Social class 26 "Raveloe lay low among the bushy trees and the rutted lanes, aloof from the currents of industrial energy and Puritan earnestness: the rich ate and drank freely, accepting gout and apoplexy as things that ran mysteriously in respectable families, and the poor thought the rich were entirely in the right of it to lead a jolly life." George Eliot, Silas Marner.
Social class 36 "The lives of those rural forefathers, whom we are apt to think very prosaic figures--men whose only work was to ride round their land, getting heavier and heavier in their saddles, and who passed the rest of their days in the half-listless gratification of senses dulled by monotony...and then what was left to them, especially when they had become too heavy for the hunt, or for carrying a gun over the furrows, but to drink and get merry, or to drink and get angry, so that they might be independent of variety, and say over again with eager emphasis the things they had said already any time that twelvemonth." George Eliot, Silas Marner.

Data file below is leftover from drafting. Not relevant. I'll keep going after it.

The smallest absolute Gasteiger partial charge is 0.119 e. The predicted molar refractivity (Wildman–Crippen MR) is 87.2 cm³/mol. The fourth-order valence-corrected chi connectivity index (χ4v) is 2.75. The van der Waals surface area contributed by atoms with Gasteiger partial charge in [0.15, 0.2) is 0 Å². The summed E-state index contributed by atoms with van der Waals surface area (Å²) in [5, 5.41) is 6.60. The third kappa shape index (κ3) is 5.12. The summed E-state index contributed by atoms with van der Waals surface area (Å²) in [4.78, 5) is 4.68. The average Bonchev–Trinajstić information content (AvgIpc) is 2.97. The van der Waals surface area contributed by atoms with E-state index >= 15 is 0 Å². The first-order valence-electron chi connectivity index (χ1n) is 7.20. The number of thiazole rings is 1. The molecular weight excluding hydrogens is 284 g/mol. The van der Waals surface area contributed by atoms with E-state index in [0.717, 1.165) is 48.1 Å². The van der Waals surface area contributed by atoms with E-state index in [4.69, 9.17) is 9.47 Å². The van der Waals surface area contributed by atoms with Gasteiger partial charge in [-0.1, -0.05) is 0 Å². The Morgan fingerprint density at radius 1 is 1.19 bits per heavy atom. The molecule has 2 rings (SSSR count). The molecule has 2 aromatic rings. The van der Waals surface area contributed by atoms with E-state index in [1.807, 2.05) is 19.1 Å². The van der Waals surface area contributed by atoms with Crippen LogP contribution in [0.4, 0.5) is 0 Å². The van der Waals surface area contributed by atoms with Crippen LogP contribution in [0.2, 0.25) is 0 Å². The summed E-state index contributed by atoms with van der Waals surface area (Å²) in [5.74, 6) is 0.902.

Social class 86 " ...something in the presence of the old Squire distinguishable from that of the ordinary farmers in the parish, who were perhaps every whit as refined a he, but, having slouched their way through life with a consciousness of being in the vicinity of their 'betters,' wanted that self-possession and authoritativeness which belonged to a man who thought of his superiors as remote existences with whom he had personally little more to do than with America or the stars...had been used to parish homage all his life, used to the presupposition that his family, his tankards, and everything that was his, were the oldest and best...." George Eliot, Silas Marner.
Social class 199 "…but we must remember that many of the impressions which Godfrey was likely to gather concerning the laboring people around him would favor the idea that deep affection can hardly go along with callus palms and scant means…." George Eliot, Silas Marner.
Social class 218 Eppie: "I shouldn’t know what to think on or to wish for with fine things about me, as I haven’t been used to…it ‘ud be poor work for me to put on things and ride in a gig, and sit in a place at church, as ‘ud make them as I’m fond of think me unfitting company for ‘em." George Eliot, Silas Marner.